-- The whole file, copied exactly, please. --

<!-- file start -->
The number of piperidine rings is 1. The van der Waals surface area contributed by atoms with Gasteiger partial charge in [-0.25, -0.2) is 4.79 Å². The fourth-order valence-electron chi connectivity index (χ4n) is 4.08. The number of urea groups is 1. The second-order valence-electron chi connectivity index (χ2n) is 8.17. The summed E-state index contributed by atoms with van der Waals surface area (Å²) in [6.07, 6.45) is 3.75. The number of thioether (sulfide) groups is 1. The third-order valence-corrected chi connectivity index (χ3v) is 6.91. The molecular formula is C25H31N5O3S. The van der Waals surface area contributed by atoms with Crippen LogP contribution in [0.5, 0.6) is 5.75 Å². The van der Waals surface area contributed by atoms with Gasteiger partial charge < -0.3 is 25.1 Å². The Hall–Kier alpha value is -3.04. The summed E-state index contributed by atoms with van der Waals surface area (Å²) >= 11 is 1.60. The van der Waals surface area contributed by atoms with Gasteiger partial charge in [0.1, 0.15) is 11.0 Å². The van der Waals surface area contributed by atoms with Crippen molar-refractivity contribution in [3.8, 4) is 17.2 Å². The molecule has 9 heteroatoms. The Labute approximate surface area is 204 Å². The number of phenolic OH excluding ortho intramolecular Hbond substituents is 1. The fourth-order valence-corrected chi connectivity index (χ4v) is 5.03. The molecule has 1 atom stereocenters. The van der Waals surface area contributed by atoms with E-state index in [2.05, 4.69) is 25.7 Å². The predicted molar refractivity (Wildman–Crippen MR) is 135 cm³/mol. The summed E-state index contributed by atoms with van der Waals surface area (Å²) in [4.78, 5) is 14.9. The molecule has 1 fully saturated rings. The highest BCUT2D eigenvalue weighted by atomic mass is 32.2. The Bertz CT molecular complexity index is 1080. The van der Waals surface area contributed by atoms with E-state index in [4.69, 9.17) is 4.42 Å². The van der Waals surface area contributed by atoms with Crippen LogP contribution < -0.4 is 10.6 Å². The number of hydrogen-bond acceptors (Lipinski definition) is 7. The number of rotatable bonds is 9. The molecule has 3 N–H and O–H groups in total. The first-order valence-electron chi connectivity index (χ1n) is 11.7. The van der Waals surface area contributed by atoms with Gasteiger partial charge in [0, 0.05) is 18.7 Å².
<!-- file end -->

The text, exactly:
The number of piperidine rings is 1. The van der Waals surface area contributed by atoms with Gasteiger partial charge in [-0.25, -0.2) is 4.79 Å². The fourth-order valence-electron chi connectivity index (χ4n) is 4.08. The number of urea groups is 1. The second-order valence-electron chi connectivity index (χ2n) is 8.17. The summed E-state index contributed by atoms with van der Waals surface area (Å²) in [6.07, 6.45) is 3.75. The number of thioether (sulfide) groups is 1. The third-order valence-corrected chi connectivity index (χ3v) is 6.91. The molecular formula is C25H31N5O3S. The van der Waals surface area contributed by atoms with Crippen LogP contribution in [0.5, 0.6) is 5.75 Å². The van der Waals surface area contributed by atoms with Gasteiger partial charge < -0.3 is 25.1 Å². The Hall–Kier alpha value is -3.04. The summed E-state index contributed by atoms with van der Waals surface area (Å²) >= 11 is 1.60. The van der Waals surface area contributed by atoms with Gasteiger partial charge in [0.1, 0.15) is 11.0 Å². The van der Waals surface area contributed by atoms with Crippen molar-refractivity contribution in [3.8, 4) is 17.2 Å². The molecule has 9 heteroatoms. The Labute approximate surface area is 204 Å². The number of phenolic OH excluding ortho intramolecular Hbond substituents is 1. The fourth-order valence-corrected chi connectivity index (χ4v) is 5.03. The molecule has 1 atom stereocenters. The van der Waals surface area contributed by atoms with E-state index in [2.05, 4.69) is 25.7 Å². The predicted molar refractivity (Wildman–Crippen MR) is 135 cm³/mol. The summed E-state index contributed by atoms with van der Waals surface area (Å²) in [4.78, 5) is 14.9. The molecule has 1 fully saturated rings. The highest BCUT2D eigenvalue weighted by atomic mass is 32.2. The Bertz CT molecular complexity index is 1080. The van der Waals surface area contributed by atoms with E-state index in [4.69, 9.17) is 4.42 Å². The van der Waals surface area contributed by atoms with Crippen LogP contribution < -0.4 is 10.6 Å². The number of hydrogen-bond acceptors (Lipinski definition) is 7. The number of rotatable bonds is 9. The molecule has 3 N–H and O–H groups in total. The first-order valence-electron chi connectivity index (χ1n) is 11.7. The van der Waals surface area contributed by atoms with Gasteiger partial charge in [0, 0.05) is 18.7 Å².